Yankee in Canada (1866)/The Scenery of Quebec; and the River St. Lawrence

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CHAPTER V.

THE SCENERY OF QUEBEC; AND THE RIVER ST. LAWRENCE.

About twelve o'clock this day, being in the Lower Town, I looked up at the signal-gun by the flag-staff on Cape Diamond, and saw a soldier up in the heavens there making preparations to fire it,—both he and the gun in bold relief against the sky. Soon after, being warned by the boom of the gun to look up again, there was only the cannon in the sky, the smoke just blowing away from it, as if the soldier, having touched it off, had concealed himself for effect, leaving the sound to echo grandly from shore to shore, and far up and down the river. This answered the purpose of a dinner-horn.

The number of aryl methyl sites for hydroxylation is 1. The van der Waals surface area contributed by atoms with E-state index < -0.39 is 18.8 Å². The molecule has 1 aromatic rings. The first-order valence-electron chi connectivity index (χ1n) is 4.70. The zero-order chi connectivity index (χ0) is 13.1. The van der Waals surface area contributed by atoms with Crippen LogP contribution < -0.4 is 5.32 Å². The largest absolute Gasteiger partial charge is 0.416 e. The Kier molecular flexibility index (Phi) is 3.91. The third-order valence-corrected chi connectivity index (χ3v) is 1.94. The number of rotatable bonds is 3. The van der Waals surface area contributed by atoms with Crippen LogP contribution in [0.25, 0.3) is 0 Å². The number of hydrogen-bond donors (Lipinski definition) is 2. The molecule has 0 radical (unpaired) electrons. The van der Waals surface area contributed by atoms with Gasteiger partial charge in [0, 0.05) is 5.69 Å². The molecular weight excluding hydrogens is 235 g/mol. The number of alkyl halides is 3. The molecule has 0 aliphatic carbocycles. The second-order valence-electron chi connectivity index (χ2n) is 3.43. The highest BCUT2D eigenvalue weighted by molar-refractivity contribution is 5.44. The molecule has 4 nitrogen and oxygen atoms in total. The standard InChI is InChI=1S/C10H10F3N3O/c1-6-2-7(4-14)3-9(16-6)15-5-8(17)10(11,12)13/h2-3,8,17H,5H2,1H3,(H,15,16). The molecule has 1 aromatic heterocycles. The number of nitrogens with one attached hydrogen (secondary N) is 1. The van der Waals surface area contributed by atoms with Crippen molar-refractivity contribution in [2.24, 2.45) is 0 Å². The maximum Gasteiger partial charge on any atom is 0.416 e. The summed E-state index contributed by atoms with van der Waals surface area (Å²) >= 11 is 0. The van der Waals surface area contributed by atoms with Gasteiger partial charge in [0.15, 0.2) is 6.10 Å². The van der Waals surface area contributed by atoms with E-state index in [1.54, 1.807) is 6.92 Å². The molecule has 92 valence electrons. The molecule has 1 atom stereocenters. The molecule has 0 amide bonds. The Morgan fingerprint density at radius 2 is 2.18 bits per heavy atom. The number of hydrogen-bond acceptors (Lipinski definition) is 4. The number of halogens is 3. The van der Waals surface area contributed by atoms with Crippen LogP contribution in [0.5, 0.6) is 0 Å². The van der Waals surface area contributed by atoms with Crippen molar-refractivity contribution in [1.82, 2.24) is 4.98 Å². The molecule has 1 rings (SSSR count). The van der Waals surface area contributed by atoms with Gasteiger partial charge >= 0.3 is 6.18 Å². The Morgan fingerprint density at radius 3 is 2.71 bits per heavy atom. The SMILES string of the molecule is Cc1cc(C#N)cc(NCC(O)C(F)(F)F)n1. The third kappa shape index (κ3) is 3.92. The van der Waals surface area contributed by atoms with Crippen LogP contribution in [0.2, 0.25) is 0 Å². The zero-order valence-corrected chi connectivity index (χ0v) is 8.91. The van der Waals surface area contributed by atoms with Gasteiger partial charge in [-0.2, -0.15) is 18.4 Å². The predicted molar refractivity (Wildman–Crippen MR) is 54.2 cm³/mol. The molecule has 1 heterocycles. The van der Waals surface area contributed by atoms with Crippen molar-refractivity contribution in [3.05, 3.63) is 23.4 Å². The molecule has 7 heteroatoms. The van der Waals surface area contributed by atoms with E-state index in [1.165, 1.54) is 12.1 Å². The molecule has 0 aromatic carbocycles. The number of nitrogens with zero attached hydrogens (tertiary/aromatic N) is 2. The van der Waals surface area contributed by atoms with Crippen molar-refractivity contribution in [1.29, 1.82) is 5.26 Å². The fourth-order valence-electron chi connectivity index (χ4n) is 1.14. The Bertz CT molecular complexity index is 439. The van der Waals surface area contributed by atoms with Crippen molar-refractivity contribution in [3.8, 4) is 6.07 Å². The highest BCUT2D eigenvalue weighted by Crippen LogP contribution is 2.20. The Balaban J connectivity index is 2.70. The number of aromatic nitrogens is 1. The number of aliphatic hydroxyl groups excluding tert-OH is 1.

There are no such restaurateurs in Quebec or Montreal as there are in Boston. I hunted an hour or two in vain in this town to find one, till I lost my appetite. In one house, called a restaurateur, where lunches were advertised, I found only tables covered with bottles and glasses innumerable, containing apparently a sample of every liquid that has been known since the earth dried up after the flood, but no scent of solid food did I perceive gross enough to excite a hungry mouse. In short, I saw nothing to tempt me there, but a large map of Canada against the wall. In another place I once more got as far as the bottles, and then asked for a bill of fare; was told to walk up stairs; had no bill of fare, nothing but fare. "Have you any pies or puddings?" I inquired, for I am obliged to keep my savageness in check by a low diet. "No, sir; we've nice mutton-chop, roast beef, beef-steak, cutlets," and so on. A burly Englishman, who was in the midst of the siege of a piece of roast beef, and of whom I have never had a front view to this day, turned half round, with his mouth half full, and remarked, "You'll find no pies nor puddings in Quebec, sir; they don't make any here." I found that it was even so, and therefore bought some musty cake and some fruit in the open market-place. This market-place by the waterside, where the old women sat by their tables in the open air, amid a dense crowd jabbering all languages, was the best place in Quebec to observe the people; and the ferry-boats, continually coming and going with their motley crews and cargoes, added much to the entertainment. I also saw them getting water from the river, for Quebec is supplied with water by cart and barrel. This city impressed me as wholly foreign and French, for I scarcely heard the sound of the English language in the streets. More than three fifths of the inhabitants are of French origin; and if the traveller did not visit the fortifications particularly, he might not be reminded that the English have any foothold here; and, in any case, if he looked no farther than Quebec, they would appear to have planted themselves in Canada only as they have in Spain at Gibraltar; and he who plants upon a rock cannot expect much increase. The novel sights and sounds by the water-side made me think of such ports as Boulogne, Dieppe, Rouen, and Havre de Grace, which I have never seen; but I have no doubt that they present similar scenes. I was much amused from first to last with the sounds made by the charette and caleche drivers. It was that part of their foreign language that you heard the most of,—the French they talked to their horses,—and which they talked the loudest. It was a more novel sound to me than the French of conversation. The streets resounded with the cries, "Qui donc!" "March tôt!" I suspect that many of our horses which came from Canada would prick up their ears at these sounds. Of the shops, I was most attracted by those where furs and Indian works were sold, as containing articles of genuine Canadian manufacture. I have been told that two townsmen of mine, who were interested in horticulture, travelling once in Canada, and being in Quebec, thought it would be a good opportunity to obtain seeds of the real Canada crook-neck squash. So they went into a shop where such things were advertised, and inquired for the same. The shopkeeper had the very thing they wanted. "But are you sure," they asked, "that these are the genuine Canada crook-neck?" "O yes, gentlemen," answered he, "they are a lot which I have received directly from Boston." I resolved that my Canada crook-neck seeds should be such as had grown in Canada.